For some people, a change in diet or other lifestyle features can solve a problem – if that’s you, great. But I’ve also watched people trying to find magic bullets for problems and not getting anything to work. I’ve seen that turn into strange, faddish diets that rapidly caused more harm than good. I’ve seen it turn into a fear of doing all kinds of things. If trying to be well is narrowing your life options then it may not be working. Not everything is fixable, and learning to make the best of what you’ve got can be the most helpful and most liberating thing.

About Nimue Brown

Druid, author, dreamer, folk enthusiast, parent, wife to the most amazing artist -Tom Brown. Drinker of coffee, maker of puddings. Exploring life as a Pagan, seeking good and meaningful ways to be, struggling with mental health issues and worried about many things. View all posts by Nimue Brown

9 responses to “Pain, fatigue and mental health

  • Jen Farrant

    Oh God yes! Yes to all of this Nimue, you have to move if you have a chronic illness, for so many reasons. I have spent so long searching for the magic bullet, I know I feel better when I eat by certain rules, but then I started to trigger asthma attacks for every little thing I ate, when I was fine before.So I stopped eating that way.

    The key to getting moving again was little and often, stop when you are still feeling good, do five minutes ultra gentle movement. Stop, regardless of how good you feel. Repeat for seveal times, then increase it to six minutes. etc etc.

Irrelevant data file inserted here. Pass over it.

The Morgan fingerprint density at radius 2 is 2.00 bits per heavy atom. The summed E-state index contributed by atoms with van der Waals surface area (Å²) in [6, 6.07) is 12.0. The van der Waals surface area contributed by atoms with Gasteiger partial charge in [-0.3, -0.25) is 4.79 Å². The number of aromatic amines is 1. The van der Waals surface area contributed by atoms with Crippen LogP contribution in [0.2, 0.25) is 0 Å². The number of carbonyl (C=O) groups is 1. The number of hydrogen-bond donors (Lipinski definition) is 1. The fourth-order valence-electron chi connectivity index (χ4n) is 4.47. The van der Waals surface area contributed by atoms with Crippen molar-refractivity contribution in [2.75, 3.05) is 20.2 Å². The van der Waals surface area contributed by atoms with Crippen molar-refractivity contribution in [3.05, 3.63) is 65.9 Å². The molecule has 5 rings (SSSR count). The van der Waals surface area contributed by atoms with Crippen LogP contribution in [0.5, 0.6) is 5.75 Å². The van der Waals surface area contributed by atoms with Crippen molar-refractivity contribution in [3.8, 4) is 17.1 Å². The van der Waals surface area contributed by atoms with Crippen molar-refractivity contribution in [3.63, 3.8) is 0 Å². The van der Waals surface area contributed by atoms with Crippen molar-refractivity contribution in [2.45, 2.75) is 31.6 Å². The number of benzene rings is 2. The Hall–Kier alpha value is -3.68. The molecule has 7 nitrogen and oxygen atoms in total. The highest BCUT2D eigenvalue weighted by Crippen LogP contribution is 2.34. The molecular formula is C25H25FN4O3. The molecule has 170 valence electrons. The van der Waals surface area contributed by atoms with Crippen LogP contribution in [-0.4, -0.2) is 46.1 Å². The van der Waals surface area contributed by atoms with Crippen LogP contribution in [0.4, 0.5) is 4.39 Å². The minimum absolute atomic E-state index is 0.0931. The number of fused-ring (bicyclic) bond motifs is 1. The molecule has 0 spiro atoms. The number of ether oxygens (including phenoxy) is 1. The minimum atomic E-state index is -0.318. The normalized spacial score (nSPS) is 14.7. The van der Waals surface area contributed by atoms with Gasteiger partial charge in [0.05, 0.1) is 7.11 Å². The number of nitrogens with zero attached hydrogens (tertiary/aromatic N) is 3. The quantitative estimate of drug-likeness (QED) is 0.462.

Now I am back swimming decent distances, can do longer walks, but I still listen to my body, and don’t over push myself. But even if I feel utterly crap I still do my gentle yoga, I often feel so much better aftewards. I also go for a gentle walk, it doesn’t have to be fast or far, but walk I must. Yoga and walking each and every day.

    And if I don’t then actually I end up not being able to sleep. The pain gets worse because I’m stiffening up.

    It is a delicate balancing act and I don’t pretend to have it sorted, but I am making progress.

    (formely know as Liminal Luminous)

  • Blackbirds At Night

    I have fibromyalgia and I get this completely, 100%. I don’t want to move but I need to move, and I’m so tired but can’t sleep. Who knows best? Me or my body? The struggle is real. 😑

  • Bookworm

    Yes absolutely, the hardest thing is to learn to control myself not to push to my limit on a good day because I’ll pay for it by being worse than usual for several days or even weeks afterwards, one unexpected side effect has been an increase in self assertion as a self protection measure, I was a people pleaser before and now I literally have to put my own well being first, it took years before I got the hang of it.

  • watchman84

    Yes! Thank you, this is very validating and encouraging. Sometimes I feel like I have to justify why I’m choosing a mental health boosting activity over resting, because it seems reckless or selfish (if I might be too tired to make dinner for my family later, for example). But some days I feel they’ll benefit more from a happy, positive parent and fish fingers than from homemade food from a miserable, distracted cook. It is a balance, and I don’t always get it right.

  • Harry

    Really good post. I learned a lot!